Wednesday, August 31, 2011

Midweek reminder: Get your groove on

This video happened across my screen yesterday and brought a smile to my face. I can't imagine it won't somehow lift your spirit as well.

Also this week, Seth reminded me of our old crush on Philip Shebib by showing me this video. We no longer watch So You Think You Can Dance (it's just so not-cool anymore, Mom!), but my memories of Philip (and his dance-off with Robert Muraine) are very fond. Check out what he's been up to, it's amazing what that guy can do!

Happy Wednesday and don't forget to  dance, dance, dance!

Monday, August 29, 2011

Common Miracles, week #16: Callouses

“Rejoicing in ordinary things is not sentimental or trite. It actually takes guts. Each time we drop our complaints and allow everyday good fortune to inspire us, we enter the warrior’s world.”
– Pema Chodron

How completely ordinary are callouses? When I think about callouses, I immediately think of my Grandpa Goerlitz, who truly had the most calloused hands I can remember. As a child, his hands scared me a little. When I see callouses now, I think about the work that was done to acquire them. Grandpa knew a lifetime of hard work, and he handed down that legacy, in spades. (To take a peek at what my parents are up to, check this out. To me, my parents ARE opportunity in the saying by Thomas Edison: “Opportunity is missed by most people because it is dressed in overalls and looks like work.” Grandpa's callouses didn't fall too far from the tree... so to speak.)

When I first started catering, I got a few blisters and small callouses from repetitive knife work. When you're peeling potatoes to feed 150 or chopping carrots and onions for soup for 50, or 100, it can kind of wear on your hands (to put it mildly). After a couple of years, I stopped getting blisters, but the callouses--one in particular--remained. When I stopped catering (more than five years ago now), I wondered to myself how long it would take to regain my non-calloused status, or whether I was stuck with it (that one real callous on my right index finger) for good... Sure enough, it didn't take long for it to go away and my soft skin to return. But, it also doesn't take much to get it back, go figure. It's almost like the callous is lurking there, just under the surface of my skin, and the slightest lengthy time with a big old chopping knife will bring it back to life.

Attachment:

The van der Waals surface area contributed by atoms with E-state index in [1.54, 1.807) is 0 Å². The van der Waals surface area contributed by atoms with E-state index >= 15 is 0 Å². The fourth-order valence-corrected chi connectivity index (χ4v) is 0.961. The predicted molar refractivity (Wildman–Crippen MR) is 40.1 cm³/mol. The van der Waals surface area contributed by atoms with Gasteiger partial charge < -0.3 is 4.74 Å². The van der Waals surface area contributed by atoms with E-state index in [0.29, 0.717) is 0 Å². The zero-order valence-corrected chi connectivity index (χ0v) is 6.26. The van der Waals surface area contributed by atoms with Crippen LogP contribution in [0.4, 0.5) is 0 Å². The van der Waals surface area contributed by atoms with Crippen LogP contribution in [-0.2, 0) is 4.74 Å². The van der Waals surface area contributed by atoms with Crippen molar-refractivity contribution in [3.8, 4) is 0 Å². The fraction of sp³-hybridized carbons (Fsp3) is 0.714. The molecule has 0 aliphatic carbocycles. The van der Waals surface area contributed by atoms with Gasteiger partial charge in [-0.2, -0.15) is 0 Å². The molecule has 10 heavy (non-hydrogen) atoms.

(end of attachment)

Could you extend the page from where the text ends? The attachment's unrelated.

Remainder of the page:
Today I made sauerkraut, a sure sign of love as I am not a sauerkraut fan. Husband definitely is a fan, and when my girlfriends and I make pierogies each winter, I love to make him a little batch of his own with potato and sauerkraut. I have high hopes that the whole "homemade" aspect will change my thoughts on sauerkraut, that something about the cabbage will just be SO much better because it will be from cabbage we grew... I will keep you posted on that.

It was a lot of cabbage (I think about 10 heads worth, all told). I chopped it all by hand... the food processor tends to turn the cabbage into tiny shreds, no matter which attachment I use. So the solution was one head at a time, and my big old knife... and what do I have on my right index finger now? My beautiful callous is back.

I love it. My thumb keeps rubbing over it and happy memories of my old catering days keep popping up (helping out in those memories is the fact that interspersed with the sauerkraut, I've been making a bunch of cookies for a work event this week... many things going on in the kitchen makes Sher a happy girl...).